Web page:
For 2018 the Wabash County Sheriff's Office will be starting a new Emergency Contact Informational System (ECIS) we will keep on hand here at the Sheriff's Office. Do you have a family member with Alzheimer's, experiencing dementia, or other Special Need?
Soon we will have our ECIS available on our website as well at the Office. This sheet will consist of normal contact information along with family contacts and the reason for the need. We will also ask for a picture of your loved one.
This will allow our responder to be informed as much as possible when trying locate your loved one in the event he/she wanders away from your home, or is found wandering without being reported.
This idea was developed after Deputy Kimmel and I responded to a residence in the county where a person with dementia wandered away from home. We knew the person's name but that was it. With our ECIS we will be able to send this information to deputies in the field in real time. MCPD has also advised they will participate. Deputy Kimmel and I did locate that missing person a short time after he was reported, safe with minor cuts.
I am excited to bring yet another helpful tool to our community and our police officers. This service will be available starting Jan. 3rd, 2018.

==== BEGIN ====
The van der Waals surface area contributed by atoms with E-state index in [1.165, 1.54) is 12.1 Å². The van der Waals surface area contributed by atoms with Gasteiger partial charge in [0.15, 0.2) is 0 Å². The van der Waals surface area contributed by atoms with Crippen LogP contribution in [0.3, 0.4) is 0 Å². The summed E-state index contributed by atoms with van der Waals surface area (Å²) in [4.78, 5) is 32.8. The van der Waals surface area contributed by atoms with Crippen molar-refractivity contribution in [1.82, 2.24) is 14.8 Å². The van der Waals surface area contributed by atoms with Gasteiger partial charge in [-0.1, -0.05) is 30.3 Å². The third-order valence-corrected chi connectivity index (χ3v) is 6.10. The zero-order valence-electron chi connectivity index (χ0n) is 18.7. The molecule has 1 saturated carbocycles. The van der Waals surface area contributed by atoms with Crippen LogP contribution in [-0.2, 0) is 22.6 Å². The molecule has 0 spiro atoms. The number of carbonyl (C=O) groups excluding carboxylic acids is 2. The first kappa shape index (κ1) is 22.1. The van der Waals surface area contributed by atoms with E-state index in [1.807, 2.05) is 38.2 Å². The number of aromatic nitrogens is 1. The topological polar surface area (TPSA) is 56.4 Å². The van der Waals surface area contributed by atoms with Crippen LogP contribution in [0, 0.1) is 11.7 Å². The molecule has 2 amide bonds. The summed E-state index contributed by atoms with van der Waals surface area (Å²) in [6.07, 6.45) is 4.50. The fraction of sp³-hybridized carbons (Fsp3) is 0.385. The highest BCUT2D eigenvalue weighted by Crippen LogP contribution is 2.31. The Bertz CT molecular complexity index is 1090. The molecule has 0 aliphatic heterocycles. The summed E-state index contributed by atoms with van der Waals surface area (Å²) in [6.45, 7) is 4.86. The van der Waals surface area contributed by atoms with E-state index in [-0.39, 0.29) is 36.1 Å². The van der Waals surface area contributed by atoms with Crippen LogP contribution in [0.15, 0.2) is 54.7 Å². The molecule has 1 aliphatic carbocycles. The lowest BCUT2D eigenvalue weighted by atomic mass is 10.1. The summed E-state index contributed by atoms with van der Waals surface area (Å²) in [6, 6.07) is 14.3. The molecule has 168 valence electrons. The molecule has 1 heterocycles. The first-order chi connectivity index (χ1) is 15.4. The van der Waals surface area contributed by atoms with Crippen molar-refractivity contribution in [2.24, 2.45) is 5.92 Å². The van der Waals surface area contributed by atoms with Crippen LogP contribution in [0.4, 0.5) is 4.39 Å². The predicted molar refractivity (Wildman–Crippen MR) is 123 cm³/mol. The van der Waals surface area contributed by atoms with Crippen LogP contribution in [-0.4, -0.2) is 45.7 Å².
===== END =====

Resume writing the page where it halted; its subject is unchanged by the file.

**All information obtained is confidential and will only be used for Law Enforcement purposes.
-Sheriff J. Derek Morgan
Yesterday prior to the parade I had the privilege of meeting Randy Banks & his wife Paula.
Randy won the Chamber's prize for the best Christmas lights at his residence. Paula & Randy donated their chamber winnings along with $100, for a total of $125 for shop with a cop & fireman.
Thanks for giving back Randy & Paula.
By Benjamin Yount | ILLINOIS NEWS NETWORK:
Opioid overdoses in Illinois killed nearly twice as many people as car crashes last year, but public health officials and addiction specialists say most people either don't know or don't care.
Illinois Department of Public Health Director Nirav Shah said that families of addicts and law enforcement are starting to wake up to the crisis. But they say there are still too many people in Illinois who think drug addictions is only the users' problem.
"Fully 80 percent of individuals who find themselves dealing with a heroin addiction got their start on a legitimate prescription from a doctor," Shah said. "So we have to think about the stigma attached to this crisis. And we have to wonder if that's part of the reason why, up until very recently, people wanted to sweep it under the rug."